At the American Constitution Society, Rick Hasen analyzes the significance of the Ninth Circuit's decision to issue a stay of Judge Walker's decision in Perry v. Schwarzenegger, concluding that "both opponents and proponents of gay marriage should read very little into" the order. He suggests that the stay may in fact help proponents of same-sex marriage because it could allow public support for the of possible shifts in public opinion favoring their view in the time before the case reaches Supreme Court. At the Christian Science Monitor, Daniel Wood similarly recounts recent developments in the case and the prospect that a delay could benefit proponents of same-sex marriage.  And at the San Francisco Chronicle, Bob Egelko considers the effect that the Court's 1997 decision in Arizonans for Official English v. Arizona may have on the Proposition 8 litigation. In the earlier case, the Court expressed doubt that sponsors of a ballot initiative had standing to defend the law in federal court.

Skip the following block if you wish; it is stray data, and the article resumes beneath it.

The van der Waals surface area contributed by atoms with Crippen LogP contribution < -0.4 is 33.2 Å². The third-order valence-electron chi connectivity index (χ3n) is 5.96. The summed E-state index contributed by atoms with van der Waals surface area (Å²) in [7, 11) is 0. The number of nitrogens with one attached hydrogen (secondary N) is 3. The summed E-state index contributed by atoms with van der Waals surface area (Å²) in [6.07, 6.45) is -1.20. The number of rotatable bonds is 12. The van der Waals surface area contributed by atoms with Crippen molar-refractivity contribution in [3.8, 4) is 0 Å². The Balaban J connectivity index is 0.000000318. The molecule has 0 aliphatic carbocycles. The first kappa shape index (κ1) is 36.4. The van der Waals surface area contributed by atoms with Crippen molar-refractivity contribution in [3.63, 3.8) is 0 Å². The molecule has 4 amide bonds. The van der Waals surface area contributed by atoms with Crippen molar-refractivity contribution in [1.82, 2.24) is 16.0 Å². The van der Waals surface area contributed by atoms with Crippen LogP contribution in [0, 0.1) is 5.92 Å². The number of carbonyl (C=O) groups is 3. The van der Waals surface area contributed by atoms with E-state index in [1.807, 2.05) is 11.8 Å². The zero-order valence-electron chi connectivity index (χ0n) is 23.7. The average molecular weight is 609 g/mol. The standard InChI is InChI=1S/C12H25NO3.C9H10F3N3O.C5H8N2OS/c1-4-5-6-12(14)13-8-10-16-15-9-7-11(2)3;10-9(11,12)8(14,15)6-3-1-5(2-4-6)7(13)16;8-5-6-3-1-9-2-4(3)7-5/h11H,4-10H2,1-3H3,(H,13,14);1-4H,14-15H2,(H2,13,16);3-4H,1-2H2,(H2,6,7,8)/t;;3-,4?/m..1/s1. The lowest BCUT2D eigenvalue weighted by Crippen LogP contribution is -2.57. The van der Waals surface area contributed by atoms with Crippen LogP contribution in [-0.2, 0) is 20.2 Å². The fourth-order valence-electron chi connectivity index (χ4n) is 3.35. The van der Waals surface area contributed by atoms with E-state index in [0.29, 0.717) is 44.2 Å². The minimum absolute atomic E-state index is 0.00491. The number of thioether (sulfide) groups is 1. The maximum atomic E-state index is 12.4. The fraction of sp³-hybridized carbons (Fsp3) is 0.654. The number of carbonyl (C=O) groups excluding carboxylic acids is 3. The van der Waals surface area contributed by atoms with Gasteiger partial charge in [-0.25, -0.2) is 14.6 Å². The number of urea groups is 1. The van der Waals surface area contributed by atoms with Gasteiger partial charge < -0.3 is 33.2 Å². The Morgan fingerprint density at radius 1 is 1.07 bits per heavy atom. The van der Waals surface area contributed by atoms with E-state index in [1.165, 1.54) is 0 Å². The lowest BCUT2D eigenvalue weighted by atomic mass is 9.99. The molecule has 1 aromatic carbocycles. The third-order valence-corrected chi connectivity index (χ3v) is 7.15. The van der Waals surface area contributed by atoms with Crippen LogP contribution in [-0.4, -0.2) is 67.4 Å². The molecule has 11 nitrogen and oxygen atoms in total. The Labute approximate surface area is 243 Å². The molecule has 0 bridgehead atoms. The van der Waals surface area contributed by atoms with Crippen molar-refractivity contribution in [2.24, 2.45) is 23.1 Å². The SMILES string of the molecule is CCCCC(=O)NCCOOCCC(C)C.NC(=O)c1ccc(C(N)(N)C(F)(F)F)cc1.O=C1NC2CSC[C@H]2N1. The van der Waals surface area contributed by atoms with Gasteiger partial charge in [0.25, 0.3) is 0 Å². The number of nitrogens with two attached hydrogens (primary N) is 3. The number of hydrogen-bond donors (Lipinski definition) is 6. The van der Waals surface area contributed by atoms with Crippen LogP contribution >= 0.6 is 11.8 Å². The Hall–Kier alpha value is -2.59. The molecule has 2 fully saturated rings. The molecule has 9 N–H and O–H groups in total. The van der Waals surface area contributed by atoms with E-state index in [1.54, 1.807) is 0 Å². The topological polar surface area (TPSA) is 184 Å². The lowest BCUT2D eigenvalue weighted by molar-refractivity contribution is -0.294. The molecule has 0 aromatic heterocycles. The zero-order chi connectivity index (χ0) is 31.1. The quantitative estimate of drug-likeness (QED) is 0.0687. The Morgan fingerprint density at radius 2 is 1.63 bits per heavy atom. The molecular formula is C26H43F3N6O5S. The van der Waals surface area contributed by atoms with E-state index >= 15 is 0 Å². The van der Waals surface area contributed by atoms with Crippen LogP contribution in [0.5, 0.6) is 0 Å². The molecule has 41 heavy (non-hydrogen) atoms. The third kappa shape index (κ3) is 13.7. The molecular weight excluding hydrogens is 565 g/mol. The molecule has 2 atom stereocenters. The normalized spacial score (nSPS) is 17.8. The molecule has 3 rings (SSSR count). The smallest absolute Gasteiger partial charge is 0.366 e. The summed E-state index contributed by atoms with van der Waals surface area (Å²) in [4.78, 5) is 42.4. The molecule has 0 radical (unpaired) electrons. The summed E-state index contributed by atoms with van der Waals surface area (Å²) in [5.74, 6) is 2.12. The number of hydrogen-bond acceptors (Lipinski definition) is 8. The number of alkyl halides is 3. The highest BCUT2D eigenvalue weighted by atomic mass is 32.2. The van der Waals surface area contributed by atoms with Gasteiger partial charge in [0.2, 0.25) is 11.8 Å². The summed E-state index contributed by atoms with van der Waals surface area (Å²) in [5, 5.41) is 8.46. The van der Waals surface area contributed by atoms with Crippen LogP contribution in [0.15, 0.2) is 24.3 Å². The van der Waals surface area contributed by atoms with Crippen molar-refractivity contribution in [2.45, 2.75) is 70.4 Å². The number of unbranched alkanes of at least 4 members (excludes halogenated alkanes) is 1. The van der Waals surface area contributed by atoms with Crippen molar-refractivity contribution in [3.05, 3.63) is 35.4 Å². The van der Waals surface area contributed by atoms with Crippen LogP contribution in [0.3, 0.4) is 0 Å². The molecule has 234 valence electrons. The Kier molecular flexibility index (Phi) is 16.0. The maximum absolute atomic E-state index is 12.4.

Yesterday the Court released the list of clerks for the October 2010 Term.  This blog and the BLT both have coverage, with the BLT reporting that Harvard Law School has the most clerks and this blog reporting that Judge Merrick Garland of the D.C. Circuit is the judge sending the most clerks (six out of thirty nine).

Briefly:

  • Tony Mauro of the National Law Journal reports on a recent petition presenting the question whether a judge's denial of appointed counsel in federal cases can be immediately appealed or must instead wait until the end of the trial.  Mauro also looks at the life and memorable quotes of James Kilpatrick, the former Supreme Court columnist who passed away last weekend.
  • Elsewhere at the National Law Journal, Marcia Coyle considers why so many cases originating in Arizona have shown up at the Court.  The NLJ also provides an overview of key Arizona cases heard by the Supreme Court and the outcomes.
  • Based on his own quantitative study of the Court with Christopher Johnston, Brandon Bartels of Concurring Opinions concludes that this Court is most fairly characterized as a "moderate" one.
  • At the Volokh Conspiracy, Eugene Volokh discusses whether a recent decision of the Tenth Circuit might be an appropriate vehicle for the Court to revisit the endorsement test for Establishment Clause cases.
  • Mike Sacks at First One @ One First reports on recent developments in the challenge to a Nebraska law regulating abortion and considers what might happen if the case reaches the Court.
  • At York Daily Record, Jeff Frantz previews Snyder v. Phelps, scheduled for argument on October 6.

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